I was biking around Halifax today and noticed this sign outside the King’s View Academy which is a private school beside a major throughfare road into the downtown and is about two blocks from a Public School, Oxford School. The two schools may not be in heated competition for students as there is only a two year overlap in their respective services. The Oxford public school serves children from preschool to grade 9 while the Kingsview academy serves grades 7 through 12.

Anyway the sign was striking for two main reasons. Firstly, public schools, especially high schools (the particular setting King’s View is trying to pinch students from) are often portrayed in the media as being scary places. I tried to find reliable data measuring the extent of “safety in public schools” but did not have any luck. I did however find this graph that may help to explain why some feel public schools are hotbeds of bedlam: The highest crime rate for accused people occurs between the ages of 16-19. I stress that this is a chart of people ACCUSED of crime. Statistics on convictions where not categorized with the list of the accused.

This could be a result of agist accusers, or a final rush to the dark side before the protection of being a minor is forever lost. Who knows. One thing that is CLEAR is that the crime rate in general and for youths is dropping, continuosly.

Police reported that nearly 153,000 youth aged 12 to 17 were accused of a crime in 2010, almost 15,000 fewer than the previous year. The youth crime rate, which measures the overall volume of crime committed by youth, declined by 7%.
(Statistics Canada, 2010)

The second reason this sign got my attention is because I had a macabre sort of “A-HA!” moment. If the private school is using the perceived threat of the public school environment to attract new members then libraries could potentially do the same.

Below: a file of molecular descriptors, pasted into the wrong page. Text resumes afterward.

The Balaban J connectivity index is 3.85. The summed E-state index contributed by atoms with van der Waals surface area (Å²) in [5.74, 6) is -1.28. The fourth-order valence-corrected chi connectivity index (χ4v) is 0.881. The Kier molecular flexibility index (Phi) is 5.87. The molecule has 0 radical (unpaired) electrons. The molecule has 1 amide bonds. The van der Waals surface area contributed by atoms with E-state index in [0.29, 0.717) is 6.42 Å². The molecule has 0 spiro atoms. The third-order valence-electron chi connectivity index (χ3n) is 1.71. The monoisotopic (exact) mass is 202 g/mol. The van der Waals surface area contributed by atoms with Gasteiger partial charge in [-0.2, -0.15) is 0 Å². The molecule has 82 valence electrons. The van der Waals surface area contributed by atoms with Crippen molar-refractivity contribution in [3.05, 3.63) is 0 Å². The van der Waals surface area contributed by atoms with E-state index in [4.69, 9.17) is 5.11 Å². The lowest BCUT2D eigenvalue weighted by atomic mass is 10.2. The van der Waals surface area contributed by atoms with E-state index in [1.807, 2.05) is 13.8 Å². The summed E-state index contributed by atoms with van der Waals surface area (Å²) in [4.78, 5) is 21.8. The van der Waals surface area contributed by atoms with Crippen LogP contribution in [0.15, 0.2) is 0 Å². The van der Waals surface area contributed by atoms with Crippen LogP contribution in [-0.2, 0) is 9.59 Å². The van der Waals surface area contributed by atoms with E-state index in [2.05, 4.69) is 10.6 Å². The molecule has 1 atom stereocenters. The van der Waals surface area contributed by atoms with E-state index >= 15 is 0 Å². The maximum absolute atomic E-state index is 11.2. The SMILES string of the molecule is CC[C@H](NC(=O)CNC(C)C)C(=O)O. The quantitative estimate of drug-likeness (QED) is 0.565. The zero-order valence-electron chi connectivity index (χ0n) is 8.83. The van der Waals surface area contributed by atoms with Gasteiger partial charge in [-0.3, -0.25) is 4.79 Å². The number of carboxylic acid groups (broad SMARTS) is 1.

Of course public libraries should NOT use this tactic… rather the opposite that libraries and public schools should form respectful relationships. This is not to say that public libraries can’t use the perception of high schools as dangerous and libraries as safe spots to their advantage. If we can convince the bullied, the strugglers, the bored, etc. to hang out in libraries we can create a positive feedback loop and help schools address issues they may not be aware of or help them deal with issues they are already working with. The presence of homework centers for teens in public libraries is an example of how this is already happening. Check out this article to get ideas on how to start or improve a homework center in your library:

Brannon, S., & Hildreth, W. (January 01, 2011). Teen Homework Centers – Minimum Resources for Most Budgets. Texas Library Journal, 87, 1, 19-25.

What the King’s View sign impressed upon me was the reality that librarians and public school officials need to work together to a) decrease the perceived threat of public school attendance and b) share the social responsibility of teaching, guiding, and entertaining students. One way this can be done is something I’ve been reading a lot about lately; the Co-hosting of events between schools and libraries. If a school production (play, musical, art exhibit, spoken word, science fair, etc) where to be hosted at a local public library the burden of organizing and staffing the event can be shared between librarians and public school officials. As well, it allows patrons who have no previous connection to public schools and their populations to see tweens and teenagers participating positively in their lives and communities.

I know it’s one thing to come up with an idea, but an entirely different matter bringing that idea to fruition in reality. However, in a world where schools are adopting the attack ad mentality I think it’s important to at least think about solutions.